Back and Hip Pain in Athletes (Part 1): How the Spine, Hip and Pelvic Floor Interacts

September 1st, 2020

Active lifestyle and participation in non-competitive and competitive activities and sports have become an integral part of our everyday life. These activities may include anything from simply increasing the individual’s walking distance and yard work or active backdoor playing with family to goal driven running, sports, dancing, horse riding, biking or simply increasing fitness workouts such as indoor or studio classes. What is critical to all these activities is ‘motor control’ -how humans use their brain to activate and coordinate the muscles to perform a task or a skill. Our bodies are designed to explore all these activities. However, when the demands of the exercise exceed the ability of that body part, or performed without proper body mechanics, activity results in pain and injury.

Is my pain caused by the hip or the back?

Patients often say that their hip hurts. When asked to point exactly where it hurts, it could be the lowest part of their back or buttock or groin or even the front or back of their thighs. There is such a big overlap of the region of hip pain.  Primary pain generator for this reported pain similarly could be a variety of sources including the lumbar spine, hip joint or the sacroiliac joint, and pelvis and pelvic floor muscles. In fact, one of the most common sources of pain that is often missed is the pelvic floor. Pelvic floor muscles form the ‘floor’ of the core and can be the primary pain generator in many women and men. 

If one could imagine the core as a balloon, the diaphragm forms the top of the balloon and the bottom is made of pelvic floor and the sides by the abdominal muscles, back of the balloon is the spine and buttock muscles. Deeper in the buttock are the pelvic floor muscles that also attaches to the hip bones. Pain present anywhere between your ribs to the feet can be a challenging puzzle to solve as the entire region is biomechanically connected. The primary driver for back, hip or groin pain could be the pelvic floor or vice versa that can be determined only with a thorough evaluation of each of these sources.

Fig1: Core and pelvic floor muscles

My MRI is normal so why am I in pain?

Pain in these areas can be very frustrating for most individuals whose goals are to return to active lifestyle. Imaging studies such as X-ray or MRI can be normal which is helpful to rule out some of the causes such as disc herniations or acute muscle tears or joint abnormalities. However, these imaging studies cannot diagnose muscle imbalance or biomechanical abnormalities that are diagnosed by a specialist with expertise in these areas of practice.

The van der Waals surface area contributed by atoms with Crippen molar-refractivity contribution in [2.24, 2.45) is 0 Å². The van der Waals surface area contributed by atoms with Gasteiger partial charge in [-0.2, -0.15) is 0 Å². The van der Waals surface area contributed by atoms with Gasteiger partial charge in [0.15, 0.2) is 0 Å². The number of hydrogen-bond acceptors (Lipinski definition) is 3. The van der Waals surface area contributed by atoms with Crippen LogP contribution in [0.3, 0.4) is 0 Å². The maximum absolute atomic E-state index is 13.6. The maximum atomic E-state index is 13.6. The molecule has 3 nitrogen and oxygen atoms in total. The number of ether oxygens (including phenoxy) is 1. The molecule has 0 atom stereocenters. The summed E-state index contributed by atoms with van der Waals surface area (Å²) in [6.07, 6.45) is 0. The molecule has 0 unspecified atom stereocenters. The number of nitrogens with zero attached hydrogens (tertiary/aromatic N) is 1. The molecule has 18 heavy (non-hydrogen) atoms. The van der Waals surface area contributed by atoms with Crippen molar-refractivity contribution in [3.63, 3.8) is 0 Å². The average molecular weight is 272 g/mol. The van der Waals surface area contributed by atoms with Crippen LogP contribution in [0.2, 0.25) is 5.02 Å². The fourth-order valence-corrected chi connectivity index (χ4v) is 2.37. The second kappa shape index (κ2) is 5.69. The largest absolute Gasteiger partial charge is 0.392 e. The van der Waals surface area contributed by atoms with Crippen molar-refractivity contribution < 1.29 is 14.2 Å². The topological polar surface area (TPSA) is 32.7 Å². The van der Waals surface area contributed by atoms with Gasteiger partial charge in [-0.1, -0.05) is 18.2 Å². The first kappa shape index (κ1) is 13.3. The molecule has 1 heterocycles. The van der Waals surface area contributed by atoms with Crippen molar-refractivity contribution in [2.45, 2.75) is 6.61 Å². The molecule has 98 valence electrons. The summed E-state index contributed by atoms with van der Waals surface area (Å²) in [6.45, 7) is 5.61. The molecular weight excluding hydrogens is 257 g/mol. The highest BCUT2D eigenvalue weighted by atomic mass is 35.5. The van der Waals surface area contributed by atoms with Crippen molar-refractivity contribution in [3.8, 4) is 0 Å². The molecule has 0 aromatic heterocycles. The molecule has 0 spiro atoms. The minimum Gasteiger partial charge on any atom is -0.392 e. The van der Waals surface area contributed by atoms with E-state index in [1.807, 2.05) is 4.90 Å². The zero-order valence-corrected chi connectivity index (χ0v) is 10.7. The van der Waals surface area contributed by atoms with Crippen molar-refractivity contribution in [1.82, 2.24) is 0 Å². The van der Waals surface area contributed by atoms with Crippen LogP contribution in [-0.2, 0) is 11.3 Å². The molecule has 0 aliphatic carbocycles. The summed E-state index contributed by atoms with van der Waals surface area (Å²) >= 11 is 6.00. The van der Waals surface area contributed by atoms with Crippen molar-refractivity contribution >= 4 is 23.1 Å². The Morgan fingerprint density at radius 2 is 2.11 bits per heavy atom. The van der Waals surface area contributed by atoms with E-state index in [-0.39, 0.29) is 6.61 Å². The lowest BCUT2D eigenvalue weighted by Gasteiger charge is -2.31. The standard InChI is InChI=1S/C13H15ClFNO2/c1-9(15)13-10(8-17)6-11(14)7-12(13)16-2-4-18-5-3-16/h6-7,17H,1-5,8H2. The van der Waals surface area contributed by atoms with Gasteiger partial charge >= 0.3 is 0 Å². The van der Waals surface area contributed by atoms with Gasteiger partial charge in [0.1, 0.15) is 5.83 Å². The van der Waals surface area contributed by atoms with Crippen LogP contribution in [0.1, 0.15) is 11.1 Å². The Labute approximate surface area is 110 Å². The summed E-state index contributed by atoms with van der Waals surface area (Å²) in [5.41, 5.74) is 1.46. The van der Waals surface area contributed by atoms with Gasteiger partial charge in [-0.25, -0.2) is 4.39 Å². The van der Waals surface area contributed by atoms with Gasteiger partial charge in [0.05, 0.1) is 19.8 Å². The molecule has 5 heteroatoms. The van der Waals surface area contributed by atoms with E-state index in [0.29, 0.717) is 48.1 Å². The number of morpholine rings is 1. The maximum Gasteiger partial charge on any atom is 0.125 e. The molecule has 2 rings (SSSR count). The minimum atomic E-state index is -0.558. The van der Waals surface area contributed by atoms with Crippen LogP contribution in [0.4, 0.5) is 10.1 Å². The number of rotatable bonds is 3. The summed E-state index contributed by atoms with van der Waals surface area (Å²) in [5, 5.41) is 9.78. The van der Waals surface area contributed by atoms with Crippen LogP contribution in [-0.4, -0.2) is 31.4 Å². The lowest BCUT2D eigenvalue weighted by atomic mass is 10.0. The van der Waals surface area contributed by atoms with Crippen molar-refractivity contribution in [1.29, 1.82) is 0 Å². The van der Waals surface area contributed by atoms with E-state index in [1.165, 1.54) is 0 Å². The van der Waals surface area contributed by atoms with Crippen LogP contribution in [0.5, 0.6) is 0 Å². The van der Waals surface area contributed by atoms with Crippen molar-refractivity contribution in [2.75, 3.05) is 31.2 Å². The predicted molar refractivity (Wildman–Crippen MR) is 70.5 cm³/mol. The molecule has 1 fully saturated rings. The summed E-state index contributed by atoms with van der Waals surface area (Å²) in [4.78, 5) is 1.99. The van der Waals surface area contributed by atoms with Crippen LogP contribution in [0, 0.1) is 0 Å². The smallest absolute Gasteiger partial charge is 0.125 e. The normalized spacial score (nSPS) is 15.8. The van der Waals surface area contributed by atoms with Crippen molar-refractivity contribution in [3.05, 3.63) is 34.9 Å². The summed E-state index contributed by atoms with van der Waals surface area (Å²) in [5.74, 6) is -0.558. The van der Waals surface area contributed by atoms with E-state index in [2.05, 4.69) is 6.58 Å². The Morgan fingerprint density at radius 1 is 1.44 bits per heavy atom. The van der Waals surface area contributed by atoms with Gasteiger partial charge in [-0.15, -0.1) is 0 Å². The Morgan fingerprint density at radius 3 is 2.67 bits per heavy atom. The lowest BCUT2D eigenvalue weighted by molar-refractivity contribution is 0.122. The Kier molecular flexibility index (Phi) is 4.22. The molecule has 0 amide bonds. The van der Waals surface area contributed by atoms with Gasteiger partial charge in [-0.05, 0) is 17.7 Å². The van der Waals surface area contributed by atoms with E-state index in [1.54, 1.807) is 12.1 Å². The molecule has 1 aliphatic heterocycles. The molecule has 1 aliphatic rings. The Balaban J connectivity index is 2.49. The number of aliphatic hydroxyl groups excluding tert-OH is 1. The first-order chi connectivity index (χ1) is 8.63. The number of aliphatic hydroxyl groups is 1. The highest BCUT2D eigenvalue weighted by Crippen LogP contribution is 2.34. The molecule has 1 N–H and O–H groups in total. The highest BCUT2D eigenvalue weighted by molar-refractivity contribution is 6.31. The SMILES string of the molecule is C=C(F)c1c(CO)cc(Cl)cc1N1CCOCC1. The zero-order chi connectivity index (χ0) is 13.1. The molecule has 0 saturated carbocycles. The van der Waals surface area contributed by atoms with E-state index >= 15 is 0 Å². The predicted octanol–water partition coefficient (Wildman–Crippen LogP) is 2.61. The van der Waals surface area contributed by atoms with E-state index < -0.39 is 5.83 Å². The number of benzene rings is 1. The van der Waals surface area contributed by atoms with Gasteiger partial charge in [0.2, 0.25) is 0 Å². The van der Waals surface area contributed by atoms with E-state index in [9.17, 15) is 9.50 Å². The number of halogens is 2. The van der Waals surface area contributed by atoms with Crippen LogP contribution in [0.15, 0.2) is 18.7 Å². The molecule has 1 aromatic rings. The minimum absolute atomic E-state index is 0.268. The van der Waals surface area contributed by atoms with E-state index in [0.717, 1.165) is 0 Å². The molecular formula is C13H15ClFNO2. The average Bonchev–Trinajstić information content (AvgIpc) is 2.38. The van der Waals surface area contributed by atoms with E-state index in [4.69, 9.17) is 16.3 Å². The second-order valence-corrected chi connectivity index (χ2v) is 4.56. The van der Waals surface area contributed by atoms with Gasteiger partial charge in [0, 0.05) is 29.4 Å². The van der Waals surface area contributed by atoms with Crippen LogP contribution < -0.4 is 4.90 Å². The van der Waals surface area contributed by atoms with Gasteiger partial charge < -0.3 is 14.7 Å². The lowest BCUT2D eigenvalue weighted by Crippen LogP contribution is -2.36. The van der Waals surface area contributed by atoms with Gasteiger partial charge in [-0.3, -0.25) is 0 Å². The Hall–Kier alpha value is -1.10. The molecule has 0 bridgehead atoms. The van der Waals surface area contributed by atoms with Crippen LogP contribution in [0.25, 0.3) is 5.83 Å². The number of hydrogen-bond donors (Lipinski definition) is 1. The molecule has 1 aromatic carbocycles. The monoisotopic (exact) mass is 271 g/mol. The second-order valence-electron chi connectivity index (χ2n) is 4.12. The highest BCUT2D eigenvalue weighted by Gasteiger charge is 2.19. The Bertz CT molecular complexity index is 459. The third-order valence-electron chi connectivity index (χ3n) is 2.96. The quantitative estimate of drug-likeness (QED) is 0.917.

Persistent pain without any imaging findings or response to usual care requires a closer evaluation to identify the barrier with focus on biomechanics, motor control and muscle recruitment strategies. Biomechanical muscle imbalance causing pain in these areas can arise from the lower extremities, pelvic floor, thorax, twisting of the trunk (incongruent rotations of thorax and pelvis) or pulling of the covering of the spinal cord at the coccyx from prior disc herniations etc. Therefore, it’s important to seek help for a thorough musculoskeletal examination to identify the barriers to progress and implement a change to the treatment plan. 

Fig2: MRI of lumbar spine showing disc herniation at L5-S1

Fig 3: Picture showing proximity of sciatic nerve to the pelvic floor muscles

What does the pelvic floor do and how can it be related to my pain?

The pelvic floor is comprised of bony structures and muscular structures and is described as the ‘floor’ of the core. Therefore, it helps supports the pelvic organs and thereby help maintain urinary and bowel continence, aids in sexual function and responsible for trunk and pelvic girdle stability.

Fig 4: Bony and muscular anatomy of the pelvis

Pelvic floor muscles do not function in isolation. Several multi-segmental muscles of the trunk and lower limbs need to work in balance to prevent dysfunction and pain. This includes:

  1. Abdominal muscles such as the rectus abdominis, obliques and iliopsoas: core muscles that are important to maintain erect posture and neutral spine as well as essential functional muscles in activities where hip bending is involved such as walking and running
  2. Inner thigh muscles: namely the adductors that attach to the undersurface of pelvis bone are important pelvic and core stabilizers
  3. The iliotibial band: sides of the thigh
  4. The hamstrings: back of the thigh
  5. The quadriceps: front of the thigh
  6. The quadratus lumborum: in the lower back
  7. Gluteal muscles and deep gluteal muscles: piriformis and Obturator internus (deep pelvic floor muscles)


Fig 5: Picture showing how the spine, hip and pelvic muscles are related to each other

Because of this interaction between the hip, lumbar spine and pelvic floor, it is crucial to maintain good body biomechanics with any type of exercise to avoid muscle compensation, overactivity or underactivity of the different muscle groups that eventually causes muscle dysfunction and persistent pain.

To learn how to address your pain in these areas, please click here for part 2.

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